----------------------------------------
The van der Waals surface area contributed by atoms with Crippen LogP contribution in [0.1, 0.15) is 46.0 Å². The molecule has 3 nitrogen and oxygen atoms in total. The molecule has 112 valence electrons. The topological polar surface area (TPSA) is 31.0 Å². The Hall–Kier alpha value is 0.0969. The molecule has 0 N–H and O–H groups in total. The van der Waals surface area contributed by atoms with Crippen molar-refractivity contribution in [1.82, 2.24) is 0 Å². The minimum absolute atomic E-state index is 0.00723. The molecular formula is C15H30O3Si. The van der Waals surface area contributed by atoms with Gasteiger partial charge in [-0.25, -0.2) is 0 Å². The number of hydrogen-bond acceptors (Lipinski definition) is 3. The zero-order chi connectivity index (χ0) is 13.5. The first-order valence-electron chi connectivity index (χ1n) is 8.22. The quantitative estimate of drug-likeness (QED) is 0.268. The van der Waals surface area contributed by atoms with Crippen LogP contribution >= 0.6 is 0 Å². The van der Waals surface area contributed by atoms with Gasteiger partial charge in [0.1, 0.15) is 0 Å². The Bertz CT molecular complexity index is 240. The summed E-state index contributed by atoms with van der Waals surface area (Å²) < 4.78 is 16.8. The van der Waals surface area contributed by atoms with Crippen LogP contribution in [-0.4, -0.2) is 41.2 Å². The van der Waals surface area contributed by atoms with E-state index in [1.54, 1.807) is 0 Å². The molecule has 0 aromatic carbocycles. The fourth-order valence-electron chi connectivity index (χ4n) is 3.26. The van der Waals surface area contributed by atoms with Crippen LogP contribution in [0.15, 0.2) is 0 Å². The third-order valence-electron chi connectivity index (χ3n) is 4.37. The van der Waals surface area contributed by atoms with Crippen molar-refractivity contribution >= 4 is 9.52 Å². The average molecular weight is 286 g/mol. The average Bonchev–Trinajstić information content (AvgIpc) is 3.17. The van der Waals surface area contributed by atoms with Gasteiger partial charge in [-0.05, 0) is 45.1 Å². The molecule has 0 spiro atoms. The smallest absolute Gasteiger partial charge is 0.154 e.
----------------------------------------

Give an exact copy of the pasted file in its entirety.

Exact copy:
The van der Waals surface area contributed by atoms with Crippen LogP contribution in [0.1, 0.15) is 46.0 Å². The molecule has 3 nitrogen and oxygen atoms in total. The molecule has 112 valence electrons. The topological polar surface area (TPSA) is 31.0 Å². The Hall–Kier alpha value is 0.0969. The molecule has 0 N–H and O–H groups in total. The van der Waals surface area contributed by atoms with Crippen molar-refractivity contribution in [1.82, 2.24) is 0 Å². The minimum absolute atomic E-state index is 0.00723. The molecular formula is C15H30O3Si. The van der Waals surface area contributed by atoms with Gasteiger partial charge in [-0.25, -0.2) is 0 Å². The number of hydrogen-bond acceptors (Lipinski definition) is 3. The zero-order chi connectivity index (χ0) is 13.5. The first-order valence-electron chi connectivity index (χ1n) is 8.22. The quantitative estimate of drug-likeness (QED) is 0.268. The van der Waals surface area contributed by atoms with Crippen LogP contribution >= 0.6 is 0 Å². The van der Waals surface area contributed by atoms with Gasteiger partial charge in [0.1, 0.15) is 0 Å². The Bertz CT molecular complexity index is 240. The summed E-state index contributed by atoms with van der Waals surface area (Å²) < 4.78 is 16.8. The van der Waals surface area contributed by atoms with Crippen LogP contribution in [-0.4, -0.2) is 41.2 Å². The van der Waals surface area contributed by atoms with E-state index in [1.54, 1.807) is 0 Å². The molecule has 0 aromatic carbocycles. The fourth-order valence-electron chi connectivity index (χ4n) is 3.26. The van der Waals surface area contributed by atoms with Crippen LogP contribution in [0.15, 0.2) is 0 Å². The third-order valence-electron chi connectivity index (χ3n) is 4.37. The van der Waals surface area contributed by atoms with Crippen molar-refractivity contribution >= 4 is 9.52 Å². The average molecular weight is 286 g/mol. The average Bonchev–Trinajstić information content (AvgIpc) is 3.17. The van der Waals surface area contributed by atoms with Gasteiger partial charge in [-0.05, 0) is 45.1 Å². The molecule has 0 spiro atoms. The smallest absolute Gasteiger partial charge is 0.154 e.